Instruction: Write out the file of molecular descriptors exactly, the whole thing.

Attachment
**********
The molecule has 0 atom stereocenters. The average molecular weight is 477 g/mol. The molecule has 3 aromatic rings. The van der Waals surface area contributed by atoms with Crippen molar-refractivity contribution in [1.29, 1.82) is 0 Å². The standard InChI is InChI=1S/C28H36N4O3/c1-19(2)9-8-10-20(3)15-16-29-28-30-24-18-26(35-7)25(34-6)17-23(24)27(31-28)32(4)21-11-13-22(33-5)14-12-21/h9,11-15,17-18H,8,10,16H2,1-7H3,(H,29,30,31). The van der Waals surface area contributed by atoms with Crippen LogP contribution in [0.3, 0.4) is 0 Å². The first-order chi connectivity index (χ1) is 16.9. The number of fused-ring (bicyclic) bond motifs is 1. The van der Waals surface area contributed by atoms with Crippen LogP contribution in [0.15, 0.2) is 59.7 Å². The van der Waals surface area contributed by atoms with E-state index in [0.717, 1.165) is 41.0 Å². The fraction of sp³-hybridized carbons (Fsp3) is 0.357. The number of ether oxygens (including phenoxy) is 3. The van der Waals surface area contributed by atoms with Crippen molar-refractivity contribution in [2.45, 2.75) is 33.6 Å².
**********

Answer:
The molecule has 0 atom stereocenters. The average molecular weight is 477 g/mol. The molecule has 3 aromatic rings. The van der Waals surface area contributed by atoms with Crippen molar-refractivity contribution in [1.29, 1.82) is 0 Å². The standard InChI is InChI=1S/C28H36N4O3/c1-19(2)9-8-10-20(3)15-16-29-28-30-24-18-26(35-7)25(34-6)17-23(24)27(31-28)32(4)21-11-13-22(33-5)14-12-21/h9,11-15,17-18H,8,10,16H2,1-7H3,(H,29,30,31). The van der Waals surface area contributed by atoms with Crippen LogP contribution in [0.3, 0.4) is 0 Å². The first-order chi connectivity index (χ1) is 16.9. The number of fused-ring (bicyclic) bond motifs is 1. The van der Waals surface area contributed by atoms with Crippen LogP contribution in [0.15, 0.2) is 59.7 Å². The van der Waals surface area contributed by atoms with E-state index in [0.717, 1.165) is 41.0 Å². The fraction of sp³-hybridized carbons (Fsp3) is 0.357. The number of ether oxygens (including phenoxy) is 3. The van der Waals surface area contributed by atoms with Crippen molar-refractivity contribution in [2.45, 2.75) is 33.6 Å².